JASMINE: Near-infrared astrometry and time-series photometry science

Kawata, Daisuke, Kawahara, Hajime, Gouda, Naoteru, Secrest, Nathan J, Kano, Ryouhei, Kataza, Hirokazu, Isobe, Naoki, Ohsawa, Ryou, Usui, Fumihiko et al (2024) JASMINE: Near-infrared astrometry and time-series photometry science. Publications of the Astronomical Society of Japan . ISSN 0004-6264

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Official URL: https://doi.org/10.1093/pasj/psae020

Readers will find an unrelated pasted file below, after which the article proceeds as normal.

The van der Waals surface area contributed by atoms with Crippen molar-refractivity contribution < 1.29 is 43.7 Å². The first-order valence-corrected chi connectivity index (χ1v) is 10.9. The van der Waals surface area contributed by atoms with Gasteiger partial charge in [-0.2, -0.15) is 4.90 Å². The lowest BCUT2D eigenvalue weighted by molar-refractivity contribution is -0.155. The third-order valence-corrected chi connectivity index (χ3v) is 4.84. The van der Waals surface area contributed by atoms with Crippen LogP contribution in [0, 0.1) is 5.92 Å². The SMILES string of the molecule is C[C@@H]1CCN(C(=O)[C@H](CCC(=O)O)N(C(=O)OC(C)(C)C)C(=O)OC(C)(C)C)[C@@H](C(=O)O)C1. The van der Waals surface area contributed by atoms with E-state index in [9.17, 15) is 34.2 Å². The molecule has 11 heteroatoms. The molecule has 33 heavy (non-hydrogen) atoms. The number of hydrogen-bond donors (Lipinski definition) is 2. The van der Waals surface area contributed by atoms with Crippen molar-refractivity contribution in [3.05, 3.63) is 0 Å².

The Japan Astrometry Satellite Mission for INfrared Exploration (JASMINE) is a planned M-class science space mission by the Institute of Space and Astronautical Science, the Japan Aerospace Exploration Agency. JASMINE has two main science goals. One is Galactic archaeology with a Galactic Center survey, which aims to reveal the Milky Way’s central core structure and formation history from Gaia-level (∼25 ${\mu} $as) astrometry in the near-infrared (NIR) Hw band (1.0–1.6 ${\mu} $m). The other is an exoplanet survey, which aims to discover transiting Earth-like exoplanets in the habitable zone from NIR time-series photometry of M dwarfs when the Galactic Center is not accessible. We introduce the mission, review many science objectives, and present the instrument concept. JASMINE will be the first dedicated NIR astrometry space mission and provide precise astrometric information on the stars in the Galactic Center, taking advantage of the significantly lower extinction in the NIR. The precise astrometry is obtained by taking many short-exposure images. Hence, the JASMINE Galactic Center survey data will be valuable for studies of exoplanet transits, asteroseismology, variable stars, and microlensing studies, including discovery of (intermediate-mass) black holes. We highlight a swath of such potential science, and also describe synergies with other missions.

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